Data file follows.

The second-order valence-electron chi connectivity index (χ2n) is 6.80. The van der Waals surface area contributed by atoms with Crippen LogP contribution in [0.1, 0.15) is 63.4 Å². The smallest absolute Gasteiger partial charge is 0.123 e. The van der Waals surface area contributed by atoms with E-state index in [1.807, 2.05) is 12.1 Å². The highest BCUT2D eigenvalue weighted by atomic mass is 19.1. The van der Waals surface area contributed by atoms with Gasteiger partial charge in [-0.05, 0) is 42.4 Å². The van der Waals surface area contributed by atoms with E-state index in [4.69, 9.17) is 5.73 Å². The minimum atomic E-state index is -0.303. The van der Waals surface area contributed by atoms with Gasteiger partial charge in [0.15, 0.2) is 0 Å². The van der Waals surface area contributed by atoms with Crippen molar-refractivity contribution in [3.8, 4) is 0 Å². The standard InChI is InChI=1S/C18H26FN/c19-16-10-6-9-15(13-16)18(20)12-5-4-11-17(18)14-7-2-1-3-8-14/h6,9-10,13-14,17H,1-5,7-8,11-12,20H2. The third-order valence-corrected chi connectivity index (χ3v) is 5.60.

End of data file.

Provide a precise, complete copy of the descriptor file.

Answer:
The second-order valence-electron chi connectivity index (χ2n) is 6.80. The van der Waals surface area contributed by atoms with Crippen LogP contribution in [0.1, 0.15) is 63.4 Å². The smallest absolute Gasteiger partial charge is 0.123 e. The van der Waals surface area contributed by atoms with E-state index in [1.807, 2.05) is 12.1 Å². The highest BCUT2D eigenvalue weighted by atomic mass is 19.1. The van der Waals surface area contributed by atoms with Gasteiger partial charge in [-0.05, 0) is 42.4 Å². The van der Waals surface area contributed by atoms with E-state index in [4.69, 9.17) is 5.73 Å². The minimum atomic E-state index is -0.303. The van der Waals surface area contributed by atoms with Gasteiger partial charge in [0.15, 0.2) is 0 Å². The van der Waals surface area contributed by atoms with Crippen molar-refractivity contribution in [3.8, 4) is 0 Å². The standard InChI is InChI=1S/C18H26FN/c19-16-10-6-9-15(13-16)18(20)12-5-4-11-17(18)14-7-2-1-3-8-14/h6,9-10,13-14,17H,1-5,7-8,11-12,20H2. The third-order valence-corrected chi connectivity index (χ3v) is 5.60.